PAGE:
This is my first post on my new photography specific blog. I hope you find it interesting, feel compelled to comment, subscribe and come back again soon!

I’m always “mining” my photos for compositional possibilities. Beyond composing “in camera” while you’re shooting (perhaps the preferred method…) creative cropping of an image can help refine and refocus the subject of your shot. Sometimes I find something completely unexpected. Here’s a case in point from some shots I took yesterday evening after heavy rain had swelled Fargo Brook, the small stream the runs through our property.

Here’s the full frame shot taken with a 24-120mm lens at 24mm,  ISO 100, f/6.3, 8″ exposure:

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The subject here is the whole stream flow. I like the the smoothness of the chaotic water that the long exposure offers. It’s an okay shot, but a fairly conventional one. So, I decided to snoop around a little bit to see what I could find.  I thought that the wet elm leaves in the lower right corner and the rock in midstream might offer interesting possibilities. So I cropped down to this:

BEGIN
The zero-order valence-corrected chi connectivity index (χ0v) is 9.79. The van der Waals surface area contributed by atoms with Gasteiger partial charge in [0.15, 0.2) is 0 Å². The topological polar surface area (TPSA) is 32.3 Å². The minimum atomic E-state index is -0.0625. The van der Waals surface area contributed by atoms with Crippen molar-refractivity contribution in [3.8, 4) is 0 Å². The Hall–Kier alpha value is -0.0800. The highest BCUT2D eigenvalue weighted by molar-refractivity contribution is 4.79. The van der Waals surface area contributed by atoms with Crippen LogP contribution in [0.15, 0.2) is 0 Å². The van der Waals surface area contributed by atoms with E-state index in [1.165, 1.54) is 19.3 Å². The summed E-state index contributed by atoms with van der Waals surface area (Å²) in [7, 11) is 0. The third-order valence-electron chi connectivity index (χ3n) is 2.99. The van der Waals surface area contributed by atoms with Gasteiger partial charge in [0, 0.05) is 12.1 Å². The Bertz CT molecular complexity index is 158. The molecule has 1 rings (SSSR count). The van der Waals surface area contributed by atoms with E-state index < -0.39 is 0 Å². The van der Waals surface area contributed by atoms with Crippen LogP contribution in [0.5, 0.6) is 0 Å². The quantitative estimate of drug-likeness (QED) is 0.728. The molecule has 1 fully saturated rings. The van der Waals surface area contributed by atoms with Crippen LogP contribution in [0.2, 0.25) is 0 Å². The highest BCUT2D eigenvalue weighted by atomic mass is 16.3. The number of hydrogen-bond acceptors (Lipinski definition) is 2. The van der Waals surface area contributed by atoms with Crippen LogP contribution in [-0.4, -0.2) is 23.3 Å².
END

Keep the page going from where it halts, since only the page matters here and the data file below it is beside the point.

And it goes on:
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Now the subject is different. We’ve left the realm of the entire stream flow to focus on the rock and the wet leaves. The water becomes less of an actor than a background. And a pretty interesting one at that. Working further, I spread the field out a bit to encompass a bit more of the stream:

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Now the rock and leaves take on a secondary role, and the texture of the water becomes the focus. I also like the little corner of green that seems to float in the upper right-hand corner. I like all three shots, but have to admit that the last two are more interesting to my eye. What do you think?

 

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